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LUMIX Global TOP > COMPACT CAMERAS > A GLOBAL JOURNEY WITH ZS/TZ Series > Cristobal, Panama

Cristobal, Panama

A GLOBAL JOURNEY WITH ZS/TZ Series

77th Day

Panama

Panama was widely inhabited by the people of Chibcha, Choco and Cueva before the arrival of Europeans. The Spanish explorer Rodrigo de Bastidas arrived at Panama in 1501, and the following year, Christopher Columbus arrived and explored the Mosquitos Coast. In 1513, Vasco Nuñez de Balboa arrived at the Pacific Ocean, another side of the isthmus of Panama. Panama was part of the Spanish Empire for more than 300 years, serving as the important shipping point to and from South and Central America. Explorations and conquest expeditions also launched from Panama City. In 1821, Panama declared its independence from Spain, and became a part of Gran Columbia. Gran Columbia was dissolved in 1830 and Republic of New Granada was established. Panama separated itself from Republic of New Granada for a short period of time, but rejoined it in 1841. In 1846, the U.S. and Republic of New Granada signed the Bidlack Mallarino treaty, which allowed the active intervention of the U.S.A. until 1903. Under the treaty, the U.S. guaranteed the control of Republic of New Granada over Panama and gained rights to construct railway through Panama. In 1855, the first transcontinental railway, the Panama Railway was completed by the U.S. During 1880’s, the French company under the direction of Ferdinand de Lesseps, who had completed Suez Canal, first attempted to construct the Panama Canal. However, due to diseases and engineering challenges, the attempt resulted in failure. In 1902, the U.S. planed to take on the Canal project but its proposal for the canal rights was rejected by Colombia. In 1903, Panama proclaimed independence with the support of the U.S., which originally supported Colombia but changed sides. In the same year, the Hay-Bunau Varilla Treaty was signed which allowed the U.S. to construct the Panama Canal and to exercise the sovereignty over the Canal Zone “in perpetuity”. The Panama Canal was constructed by the U.S. Army Corps of Engineers between 1904 and 1914. In 1977, Omar Torrijos, the Commander of the Panamanian National Guard as well as the President of Panama, and U.S. President Jimmy Carter signed the Torrijos-Carter Treaties for the complete transfer of the Panama Canal from the U.S. to Panama by 1999. The revenue from Canal tolls is of economic importance to Panama. Panama is the fastest growing economy in Central America, promoting tourism and international trade.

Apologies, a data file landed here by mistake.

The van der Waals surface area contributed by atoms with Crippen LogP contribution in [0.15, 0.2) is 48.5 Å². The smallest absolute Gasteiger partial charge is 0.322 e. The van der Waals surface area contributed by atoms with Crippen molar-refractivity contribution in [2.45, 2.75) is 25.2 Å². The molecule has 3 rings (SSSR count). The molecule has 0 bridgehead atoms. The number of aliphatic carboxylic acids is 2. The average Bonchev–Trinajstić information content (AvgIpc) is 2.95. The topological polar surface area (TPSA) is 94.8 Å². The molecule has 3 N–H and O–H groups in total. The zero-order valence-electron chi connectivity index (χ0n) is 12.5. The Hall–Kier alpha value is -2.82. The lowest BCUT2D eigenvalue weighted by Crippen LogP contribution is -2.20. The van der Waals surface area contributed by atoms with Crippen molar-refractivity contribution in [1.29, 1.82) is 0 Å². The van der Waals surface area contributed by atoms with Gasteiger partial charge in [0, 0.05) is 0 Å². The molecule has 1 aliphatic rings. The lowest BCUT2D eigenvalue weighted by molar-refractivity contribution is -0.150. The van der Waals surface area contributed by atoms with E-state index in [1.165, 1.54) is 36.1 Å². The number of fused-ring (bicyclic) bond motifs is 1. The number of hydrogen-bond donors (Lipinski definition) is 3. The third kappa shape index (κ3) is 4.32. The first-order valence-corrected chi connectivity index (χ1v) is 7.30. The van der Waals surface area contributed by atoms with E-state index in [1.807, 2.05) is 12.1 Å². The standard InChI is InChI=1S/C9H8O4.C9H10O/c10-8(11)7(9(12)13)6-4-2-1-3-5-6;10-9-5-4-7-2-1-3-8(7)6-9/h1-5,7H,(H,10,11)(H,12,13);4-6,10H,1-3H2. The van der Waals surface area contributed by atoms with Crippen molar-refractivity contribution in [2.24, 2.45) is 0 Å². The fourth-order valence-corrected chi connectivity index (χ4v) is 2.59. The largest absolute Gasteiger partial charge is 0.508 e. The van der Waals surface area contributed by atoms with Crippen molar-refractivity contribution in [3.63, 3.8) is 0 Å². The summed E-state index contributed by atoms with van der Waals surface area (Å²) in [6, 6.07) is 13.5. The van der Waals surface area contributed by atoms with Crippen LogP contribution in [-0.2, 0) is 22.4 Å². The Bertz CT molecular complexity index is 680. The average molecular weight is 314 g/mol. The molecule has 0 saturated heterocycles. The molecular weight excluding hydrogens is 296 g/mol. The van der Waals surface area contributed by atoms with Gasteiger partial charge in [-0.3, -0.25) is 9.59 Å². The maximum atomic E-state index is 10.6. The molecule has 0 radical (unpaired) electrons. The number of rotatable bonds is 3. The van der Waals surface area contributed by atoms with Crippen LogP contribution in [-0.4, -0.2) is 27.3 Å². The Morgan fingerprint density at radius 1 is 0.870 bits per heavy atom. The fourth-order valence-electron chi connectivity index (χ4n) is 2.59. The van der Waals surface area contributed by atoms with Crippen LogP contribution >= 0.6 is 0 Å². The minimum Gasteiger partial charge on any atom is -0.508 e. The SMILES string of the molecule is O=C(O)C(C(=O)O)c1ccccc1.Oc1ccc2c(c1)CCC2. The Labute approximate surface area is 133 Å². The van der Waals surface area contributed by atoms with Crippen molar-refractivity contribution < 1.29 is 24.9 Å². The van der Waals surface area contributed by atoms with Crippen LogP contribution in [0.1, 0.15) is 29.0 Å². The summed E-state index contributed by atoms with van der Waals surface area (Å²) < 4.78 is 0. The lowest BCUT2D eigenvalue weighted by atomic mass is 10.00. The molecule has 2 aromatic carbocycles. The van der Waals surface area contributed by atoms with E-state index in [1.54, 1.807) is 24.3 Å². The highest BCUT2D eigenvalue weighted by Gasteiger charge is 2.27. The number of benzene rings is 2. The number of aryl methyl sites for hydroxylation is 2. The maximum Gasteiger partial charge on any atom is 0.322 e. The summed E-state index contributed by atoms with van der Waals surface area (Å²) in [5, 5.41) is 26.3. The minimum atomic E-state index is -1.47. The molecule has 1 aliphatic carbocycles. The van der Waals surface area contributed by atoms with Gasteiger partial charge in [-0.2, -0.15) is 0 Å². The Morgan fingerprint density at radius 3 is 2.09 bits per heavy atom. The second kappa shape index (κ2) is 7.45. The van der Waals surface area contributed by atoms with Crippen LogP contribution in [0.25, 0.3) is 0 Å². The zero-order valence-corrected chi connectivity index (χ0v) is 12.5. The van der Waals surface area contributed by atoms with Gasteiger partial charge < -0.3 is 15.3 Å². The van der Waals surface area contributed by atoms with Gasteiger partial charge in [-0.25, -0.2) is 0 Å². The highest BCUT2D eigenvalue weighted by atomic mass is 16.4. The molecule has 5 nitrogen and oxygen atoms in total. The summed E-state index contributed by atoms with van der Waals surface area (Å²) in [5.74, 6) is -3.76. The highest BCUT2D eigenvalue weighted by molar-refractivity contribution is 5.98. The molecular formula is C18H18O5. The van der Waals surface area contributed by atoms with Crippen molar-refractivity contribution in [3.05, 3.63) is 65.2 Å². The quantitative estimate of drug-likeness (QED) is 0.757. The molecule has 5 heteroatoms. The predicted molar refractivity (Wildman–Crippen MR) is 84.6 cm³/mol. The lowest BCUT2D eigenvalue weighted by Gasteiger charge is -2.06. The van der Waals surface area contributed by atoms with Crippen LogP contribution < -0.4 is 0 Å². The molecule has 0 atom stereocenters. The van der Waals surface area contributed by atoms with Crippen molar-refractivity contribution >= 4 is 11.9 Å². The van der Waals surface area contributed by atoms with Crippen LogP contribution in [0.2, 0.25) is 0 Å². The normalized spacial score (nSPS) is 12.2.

Our ship stopped at Port Cristobal for seemingly adjusting the time to pass through the Panama Canal. The ship entered the port early afternoon. We were told to go back to the port terminal by 7.00 p.m. and to the ship by 9.00 p.m. for our safety.
I visited Gatun Locks by a tour bus. The bus passed through downtown Colon to Gatun Locks.
The downtown Colon looked noisy and dirty, but the district where Americans  once lived in the past, and the area where the Arabic (Jewish) people currently lived were clean. Public buses were all gaudy. According to the guide, they were once school buses for Americans and then the city bought them at low price.
Our bus passed by the sites where the construction to expand the Panama Canal was underway before arriving at Gatun Locks. I heard that the vessel traffic in the Panama Canal was so close to the capacity limit that the expansion projects were planned to improve the Canal to allow the passage of vessels with the larger sizes than the current size limit defined as Panamax. Panamax was the size limit for ships passing through the Panama Canal. According to the guide, there was a rule that 10 trees should be planted when one tree was cut for the constructions, and animals living on the construction route were being moved to safe places.

*DMC-ZS10/TZ20 records images in max.14-megapixel and DMC-ZS7/TZ10 in max.12-megapixel.

The bus arrived at the Gatun Locks in right timing. A few ships were passing through the Locks. From the observation deck, I could see the operation to pass the ship through the Locks, but to tell the truth, I could not see well because the deck was situated low and too close to the large locks.

On the return route to the terminal, the guide told us never to go to these streets because of the safety concern and that it was so dangerous that even the locals did not go. I asked the guide why the authority did not enforce strict control. According to him, because a duty-free shop like a huge warehouse was under construction near Colon and the construction related to it was to start around the ill-controlled area in a few years, people living the area would be forced to move, and as a result, the dangerous area would disappear in the course of the construction. That, he said, was why the authority did not strictly control the area at present. I wondered if the duty-free shop in such a place where tourists did not visit could achieve success. But I later learned that such facilities were being built for promoting the free trade utilizing the Panama Canal.

After returning to the terminal, I had lunch inside the terminal and looked around the souvenir shops. I bought a canned beer in the supermarket there. It was inexpensive! Was it because of custom-free price? 350ml canned beer cost only 0.5 to 0.8 dollars.
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